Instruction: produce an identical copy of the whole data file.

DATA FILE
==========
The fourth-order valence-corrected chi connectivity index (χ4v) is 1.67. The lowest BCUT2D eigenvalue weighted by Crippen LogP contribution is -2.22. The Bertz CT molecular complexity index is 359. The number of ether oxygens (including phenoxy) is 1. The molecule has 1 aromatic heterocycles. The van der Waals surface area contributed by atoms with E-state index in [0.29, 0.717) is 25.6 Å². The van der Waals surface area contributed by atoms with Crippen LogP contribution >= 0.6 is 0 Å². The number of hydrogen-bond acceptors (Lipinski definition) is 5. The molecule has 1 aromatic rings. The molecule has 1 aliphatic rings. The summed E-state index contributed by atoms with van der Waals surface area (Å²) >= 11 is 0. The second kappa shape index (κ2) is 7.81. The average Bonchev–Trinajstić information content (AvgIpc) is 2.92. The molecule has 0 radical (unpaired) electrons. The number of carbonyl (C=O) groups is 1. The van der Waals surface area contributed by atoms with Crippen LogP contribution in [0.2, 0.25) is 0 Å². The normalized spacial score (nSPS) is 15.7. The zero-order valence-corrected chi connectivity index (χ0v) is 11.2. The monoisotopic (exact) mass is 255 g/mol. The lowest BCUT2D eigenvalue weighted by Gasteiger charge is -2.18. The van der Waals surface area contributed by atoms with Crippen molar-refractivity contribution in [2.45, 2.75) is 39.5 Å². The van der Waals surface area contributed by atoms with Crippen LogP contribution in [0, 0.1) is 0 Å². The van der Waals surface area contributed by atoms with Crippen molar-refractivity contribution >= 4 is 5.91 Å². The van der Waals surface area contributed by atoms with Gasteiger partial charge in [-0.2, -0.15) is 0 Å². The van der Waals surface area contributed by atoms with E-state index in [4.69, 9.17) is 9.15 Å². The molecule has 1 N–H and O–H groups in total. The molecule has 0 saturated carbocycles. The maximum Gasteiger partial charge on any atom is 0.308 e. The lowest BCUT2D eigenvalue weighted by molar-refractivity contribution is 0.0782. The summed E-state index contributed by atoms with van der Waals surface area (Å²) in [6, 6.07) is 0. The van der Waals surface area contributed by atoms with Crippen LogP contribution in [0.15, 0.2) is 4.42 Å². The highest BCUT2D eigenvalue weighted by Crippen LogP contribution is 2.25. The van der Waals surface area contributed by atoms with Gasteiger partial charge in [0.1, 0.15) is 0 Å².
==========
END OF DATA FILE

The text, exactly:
The fourth-order valence-corrected chi connectivity index (χ4v) is 1.67. The lowest BCUT2D eigenvalue weighted by Crippen LogP contribution is -2.22. The Bertz CT molecular complexity index is 359. The number of ether oxygens (including phenoxy) is 1. The molecule has 1 aromatic heterocycles. The van der Waals surface area contributed by atoms with E-state index in [0.29, 0.717) is 25.6 Å². The van der Waals surface area contributed by atoms with Crippen LogP contribution >= 0.6 is 0 Å². The number of hydrogen-bond acceptors (Lipinski definition) is 5. The molecule has 1 aromatic rings. The molecule has 1 aliphatic rings. The summed E-state index contributed by atoms with van der Waals surface area (Å²) >= 11 is 0. The second kappa shape index (κ2) is 7.81. The average Bonchev–Trinajstić information content (AvgIpc) is 2.92. The molecule has 0 radical (unpaired) electrons. The number of carbonyl (C=O) groups is 1. The van der Waals surface area contributed by atoms with Crippen LogP contribution in [0.2, 0.25) is 0 Å². The normalized spacial score (nSPS) is 15.7. The zero-order valence-corrected chi connectivity index (χ0v) is 11.2. The monoisotopic (exact) mass is 255 g/mol. The lowest BCUT2D eigenvalue weighted by Gasteiger charge is -2.18. The van der Waals surface area contributed by atoms with Crippen molar-refractivity contribution in [2.45, 2.75) is 39.5 Å². The van der Waals surface area contributed by atoms with Crippen LogP contribution in [0, 0.1) is 0 Å². The van der Waals surface area contributed by atoms with Crippen molar-refractivity contribution >= 4 is 5.91 Å². The van der Waals surface area contributed by atoms with Gasteiger partial charge in [-0.2, -0.15) is 0 Å². The van der Waals surface area contributed by atoms with E-state index in [4.69, 9.17) is 9.15 Å². The molecule has 1 N–H and O–H groups in total. The molecule has 0 saturated carbocycles. The maximum Gasteiger partial charge on any atom is 0.308 e. The lowest BCUT2D eigenvalue weighted by molar-refractivity contribution is 0.0782. The summed E-state index contributed by atoms with van der Waals surface area (Å²) in [6, 6.07) is 0. The van der Waals surface area contributed by atoms with Crippen LogP contribution in [0.15, 0.2) is 4.42 Å². The highest BCUT2D eigenvalue weighted by Crippen LogP contribution is 2.25. The van der Waals surface area contributed by atoms with Gasteiger partial charge in [0.1, 0.15) is 0 Å².